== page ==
With the blossoms bursting and the warm weather balming our days, look out for the humble bees. They are essential to life as we know it and much of the food that we grow here would not be possible without our most vital pollinators.
Here are six things you might not know about bees:
- Bees have been producing honey in the same way for over 150 million years, and the first record of people keeping bees was in Spain about 6000BC
- A hive needs 20-30lbs of honey to survive an average winter, but the bees are capable of collecting up to 60lbs, given the space – which is what beekeepers encourage.
- Honeybees have five eyes in the centre of their head: two large compound eyes and three smaller ocelli eyes. They can see in colour and are sensitive more to the blue end of the light spectrum and into ultraviolet. Flowers reflect large amounts of ultraviolet light and will appear very bright to a bee.
- The type of honey made by the bees changes according to the type of foliage and flowers available to the bees in the area near their hives. Honey can be hard-set, clear and liquid or have a jelly consistency depending on the crops that have been pollinated.
- Bees will fly up to three miles from their hives to collect pollen from hedgerows, fruit trees and wildflowers.
- A honeybee only stings under two conditions: to protect the colony or when frightened.
Winter is departing and spring magic is in the air. These are some signs that you should look out for when you come to visit or stay with us in the Essex countryside.
Birdsong: The Great Tit
From the start of warmer days in February, great tits tentatively sound out mates and neighbours with a clear two note call: tee-cher, tee-cher, tee-cher.
It’s a spirited, hopeful call that grows stronger in March until late April as the bird leaves the stage to feed its first brood of young. In its place, other species, especially woodland birds such as willow warblers and chiffchaffs, fill the airwaves alongside native blackbirds, songthrushes and robins.
Emerging animals: The March Hare
The new growth of grasses, herbs and wildflowers is a huge boost for hares in spring.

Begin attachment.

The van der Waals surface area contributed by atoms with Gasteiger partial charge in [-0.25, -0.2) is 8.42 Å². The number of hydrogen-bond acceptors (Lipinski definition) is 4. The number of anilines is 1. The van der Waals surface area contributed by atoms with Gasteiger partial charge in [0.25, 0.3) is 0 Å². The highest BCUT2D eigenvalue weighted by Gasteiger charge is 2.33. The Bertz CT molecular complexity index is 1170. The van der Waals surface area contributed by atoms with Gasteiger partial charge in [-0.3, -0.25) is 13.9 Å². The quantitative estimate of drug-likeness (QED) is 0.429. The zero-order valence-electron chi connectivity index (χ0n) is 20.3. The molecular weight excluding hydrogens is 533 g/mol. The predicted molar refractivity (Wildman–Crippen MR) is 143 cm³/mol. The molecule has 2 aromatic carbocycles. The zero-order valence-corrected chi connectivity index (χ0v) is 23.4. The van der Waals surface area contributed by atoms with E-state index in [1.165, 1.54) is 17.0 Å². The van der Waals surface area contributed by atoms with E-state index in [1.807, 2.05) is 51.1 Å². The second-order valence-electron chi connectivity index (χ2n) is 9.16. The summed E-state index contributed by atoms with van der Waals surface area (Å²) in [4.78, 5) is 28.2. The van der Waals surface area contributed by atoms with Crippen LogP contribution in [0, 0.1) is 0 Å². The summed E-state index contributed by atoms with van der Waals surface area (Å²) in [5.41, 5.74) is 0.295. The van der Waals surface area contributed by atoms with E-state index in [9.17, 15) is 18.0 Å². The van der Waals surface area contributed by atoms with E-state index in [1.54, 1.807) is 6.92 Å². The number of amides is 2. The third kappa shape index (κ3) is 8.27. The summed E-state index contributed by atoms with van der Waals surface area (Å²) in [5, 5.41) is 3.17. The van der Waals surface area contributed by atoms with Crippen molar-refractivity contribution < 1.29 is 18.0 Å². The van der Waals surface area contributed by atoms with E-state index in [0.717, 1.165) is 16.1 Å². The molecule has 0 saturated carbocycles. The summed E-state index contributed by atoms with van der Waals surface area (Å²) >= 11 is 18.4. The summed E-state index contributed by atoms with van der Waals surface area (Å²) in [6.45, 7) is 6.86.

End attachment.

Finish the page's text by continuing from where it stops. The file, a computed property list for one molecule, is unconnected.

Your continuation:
They do not hibernate so, being large and active mammals, they need a constant supply of food throughout the year which is something that only habitats rich in native flora can provide.
As these habitats become rarer, so have hares. But now is one of the best times to see them, before the vegetation has grown high enough to hide them.
Hedgerow blossoms: White flowers of Blackthorn
These tiny frosty white flowers cover the hedgerows from early March and are an important early source of nectar for bees and other insects.
As the insects forage, they pollinate the flowers and by autumn these will have developed into sloes.
The blackthorn fiercely protects its wares with sharp spines up to 3 cm long. Blackthorn leaves are feasted on through the summer by a number of butterfly and moth caterpillars, including black and brown hairstreaks.
Amanda: 07850 870237
Monday - Friday
9am - 5pm
Louise: 07917 592 310
Monday - Friday
9am - 5pm
By road & rail
An elegant building in historic surroundings, situated within a one acre private walled garden and tucked away in a quiet, rural location in north Essex.
The Orangery is a versatile building suitable for professional, private and creative gatherings.
The walls between the three South facing terrace galleries can be removed to provide a single larger space. We work with you to adapt The Orangery to your needs.
HOW MANY GUESTS?
Welcome up to;
- 60 guests seated at round tables
- 60 guests in a conference or concert style
- 90 for cocktails and finger buffet
Additional seated space on the Long Terrace in the Walled Garden.
The Orangery offers a wonderful atmosphere for daytime events from wedding celebrations to children themed parties; company presentations to team building events; and outside concerts and evening talks to exhibitions.